SINCE time immemorial, Sagada, a town famous for its hanging coffins in Mountain Province, has been a producer of coffee and is now emerging as the country’s Arabica coffee capital. But one thing that is also worth noticing in this place is their produce called “Bana’s Coffee.”
Very recently, this Cordillera organic coffee won a medal and gained international recognition in Europe. This was during the third edition of the International Contest of Coffees Roasted in the Countries of Origin organized by the Paris-based Valorization of Agricultural Products (AVPA).
A non-government, non-profit organization, AVPA is composed mainly of coffee industry experts and taste enthusiasts.
“Our goal is promoting the value of agricultural products around the world and give recognition to the excellence of producers,” Philippe Juglar, AVPA president, stated.
Bana’s Coffee was first presented to AVPA by a team of three people namely Goad Sibayan, Butch Acop and Rich Watanabe.
Running Bana’s Coffee is Sibayan, who himself is a coffee farmer and roaster. Foreign and local tourists can find Sibayan in Sagada where he grows only Arabica coffee trees.
Sibayan said Bana’s Coffee’s win in Paris helped boost the country’s reputation of having among the best coffee in the world.
He said it was Juglar who gave the award to Consul Rapunzel Acop of the Philippine Embassy in Paris on behalf of the team that counts him, Acop and Watanabe, during the awarding ceremony that took place at the Embassy of Peru in Paris on June 28.
Some 60 coffee entries from 21 countries also received various awards from AVPA.
Watanabe said the entry of Bana’s Coffee into AVPA was a collaborative effort between the team and the Coffee Heritage Project (CHP), a non-profit private initiative dedicated to help farmers grow quality-focused coffee.
“We hope that with this recognition, we are able to highlight Philippine coffee and the great work of Filipino coffee farmers like Goad [Sibayan], growing one of the finest coffees in the world to be the true artisans of the Philippines’ coffee industry,” Watanabe said.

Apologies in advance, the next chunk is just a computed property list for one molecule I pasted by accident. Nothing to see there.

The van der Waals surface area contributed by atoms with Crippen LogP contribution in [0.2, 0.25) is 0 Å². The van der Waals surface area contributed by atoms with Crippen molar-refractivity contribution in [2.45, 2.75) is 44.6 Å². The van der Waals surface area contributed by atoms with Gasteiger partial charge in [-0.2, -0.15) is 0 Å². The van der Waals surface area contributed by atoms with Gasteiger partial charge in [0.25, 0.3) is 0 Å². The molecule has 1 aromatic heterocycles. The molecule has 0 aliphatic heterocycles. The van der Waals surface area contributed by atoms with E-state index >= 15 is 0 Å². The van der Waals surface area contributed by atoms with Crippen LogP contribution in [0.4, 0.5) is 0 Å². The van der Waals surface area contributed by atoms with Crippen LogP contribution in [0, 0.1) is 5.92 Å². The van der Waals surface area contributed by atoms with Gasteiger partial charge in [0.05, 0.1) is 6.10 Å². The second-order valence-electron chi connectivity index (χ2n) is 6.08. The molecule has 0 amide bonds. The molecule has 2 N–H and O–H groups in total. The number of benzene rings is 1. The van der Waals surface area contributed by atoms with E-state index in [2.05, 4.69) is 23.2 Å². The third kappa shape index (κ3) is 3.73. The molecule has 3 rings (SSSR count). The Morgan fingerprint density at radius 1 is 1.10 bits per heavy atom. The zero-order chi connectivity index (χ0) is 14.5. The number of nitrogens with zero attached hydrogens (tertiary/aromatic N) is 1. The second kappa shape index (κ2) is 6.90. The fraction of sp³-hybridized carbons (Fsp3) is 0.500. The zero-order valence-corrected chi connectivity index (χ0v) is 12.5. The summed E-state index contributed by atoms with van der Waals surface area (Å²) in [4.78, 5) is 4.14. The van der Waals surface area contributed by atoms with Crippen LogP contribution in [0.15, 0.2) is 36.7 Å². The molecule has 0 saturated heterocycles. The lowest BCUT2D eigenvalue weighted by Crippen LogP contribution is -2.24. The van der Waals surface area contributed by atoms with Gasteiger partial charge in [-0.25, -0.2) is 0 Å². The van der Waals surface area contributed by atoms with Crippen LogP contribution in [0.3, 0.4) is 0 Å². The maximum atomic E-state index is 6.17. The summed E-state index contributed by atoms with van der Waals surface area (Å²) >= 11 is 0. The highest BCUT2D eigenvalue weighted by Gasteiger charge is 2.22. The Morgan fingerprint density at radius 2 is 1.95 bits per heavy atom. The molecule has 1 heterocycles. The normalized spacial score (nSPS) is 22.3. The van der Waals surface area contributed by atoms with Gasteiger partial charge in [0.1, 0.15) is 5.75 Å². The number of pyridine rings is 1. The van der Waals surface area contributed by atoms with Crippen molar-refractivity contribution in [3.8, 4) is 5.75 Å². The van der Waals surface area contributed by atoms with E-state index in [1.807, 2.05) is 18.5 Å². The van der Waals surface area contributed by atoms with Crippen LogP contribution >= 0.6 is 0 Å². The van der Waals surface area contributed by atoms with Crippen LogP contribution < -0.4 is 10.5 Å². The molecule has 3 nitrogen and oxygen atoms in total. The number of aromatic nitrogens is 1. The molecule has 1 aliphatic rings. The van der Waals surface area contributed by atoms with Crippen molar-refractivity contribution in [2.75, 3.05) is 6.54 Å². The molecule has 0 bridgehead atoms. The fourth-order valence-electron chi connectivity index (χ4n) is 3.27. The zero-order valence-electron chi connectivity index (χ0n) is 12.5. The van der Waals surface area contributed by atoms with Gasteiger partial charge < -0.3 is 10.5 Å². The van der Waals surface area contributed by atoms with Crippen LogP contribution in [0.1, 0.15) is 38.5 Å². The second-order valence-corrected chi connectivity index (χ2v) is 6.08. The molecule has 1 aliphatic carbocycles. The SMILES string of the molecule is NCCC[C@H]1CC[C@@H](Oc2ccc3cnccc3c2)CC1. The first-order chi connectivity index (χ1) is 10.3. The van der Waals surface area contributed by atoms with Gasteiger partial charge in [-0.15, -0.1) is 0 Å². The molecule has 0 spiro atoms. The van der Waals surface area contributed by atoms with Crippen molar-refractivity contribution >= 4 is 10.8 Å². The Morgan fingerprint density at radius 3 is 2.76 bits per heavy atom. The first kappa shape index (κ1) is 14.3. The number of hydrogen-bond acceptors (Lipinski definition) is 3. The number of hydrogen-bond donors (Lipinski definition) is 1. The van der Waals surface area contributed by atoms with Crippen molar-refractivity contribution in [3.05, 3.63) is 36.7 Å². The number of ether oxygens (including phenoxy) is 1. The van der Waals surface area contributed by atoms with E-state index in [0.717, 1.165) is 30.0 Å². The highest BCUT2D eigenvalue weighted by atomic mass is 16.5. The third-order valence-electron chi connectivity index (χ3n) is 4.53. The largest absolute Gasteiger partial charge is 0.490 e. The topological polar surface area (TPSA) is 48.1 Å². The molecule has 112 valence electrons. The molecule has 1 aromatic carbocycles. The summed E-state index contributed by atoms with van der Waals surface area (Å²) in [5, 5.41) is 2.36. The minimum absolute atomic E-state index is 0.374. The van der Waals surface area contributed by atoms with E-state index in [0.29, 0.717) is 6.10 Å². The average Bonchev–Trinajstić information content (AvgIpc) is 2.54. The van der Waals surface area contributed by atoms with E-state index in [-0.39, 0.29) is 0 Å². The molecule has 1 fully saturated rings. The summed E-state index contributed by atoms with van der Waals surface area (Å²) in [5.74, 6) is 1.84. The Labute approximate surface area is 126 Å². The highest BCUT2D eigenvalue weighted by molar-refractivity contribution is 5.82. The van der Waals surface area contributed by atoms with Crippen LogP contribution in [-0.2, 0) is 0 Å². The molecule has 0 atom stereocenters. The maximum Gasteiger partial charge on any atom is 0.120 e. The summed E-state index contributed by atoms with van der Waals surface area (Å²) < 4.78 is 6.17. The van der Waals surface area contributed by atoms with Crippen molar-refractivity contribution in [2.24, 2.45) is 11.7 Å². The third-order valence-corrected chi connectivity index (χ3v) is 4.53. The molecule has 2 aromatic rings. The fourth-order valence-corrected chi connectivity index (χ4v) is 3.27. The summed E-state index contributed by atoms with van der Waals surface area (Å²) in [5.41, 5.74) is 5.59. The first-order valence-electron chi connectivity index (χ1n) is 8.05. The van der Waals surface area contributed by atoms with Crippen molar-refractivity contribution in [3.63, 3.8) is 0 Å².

The Philippine Center for Postharvest Development and Mechanization (PhilMech) in collaboration with farmers’ cooperative, the local government unit and the Sagada Arabica Coffee Council (SACC) have contributed a lot to the growing coffee industry in Sagada.
In 2014, PhilMech started deploying its technology that was adopted by the Sagada Arabica Coffee Growers and Processors Organization (SACGPO), which then initially maintained at least seven units of coffee depulper.
Assisted by PhilMech and the local government of Sagada in adopting postharvest technologies for coffee, SACGPO markets the “Sagada Gold” brand.
According to Helen Martinez, Muñoz-based PhilMech’s supervising science research specialist, the technologies they introduced in Sagada covered collecting, pulping, hauling and sorting.
PhilMech’s coffee depulper, which is undergoing improvement, has a capacity of 40 to 50 kilograms of coffee berries an hour and is operated by only one person.
The technology has greatly helped coffee farmers in Sagada and has been making known the municipality for its organic Arabica coffee,” Martinez said.
She said the technology is far better than the traditional mortar and pestle where a farmer can only depulp and dehull 40 to 50 kilograms of coffee berries in one working day.
“Using the coffee depulper, postharvest losses are reduced to less then 6 percent from as much as 16 percent using the mortar and pestle method,” Martinez said.
Also, she said, the quality of the processed coffee beans is greatly improved with the use of the coffee depulper, which in turn can make farmers demand better prices for their beans.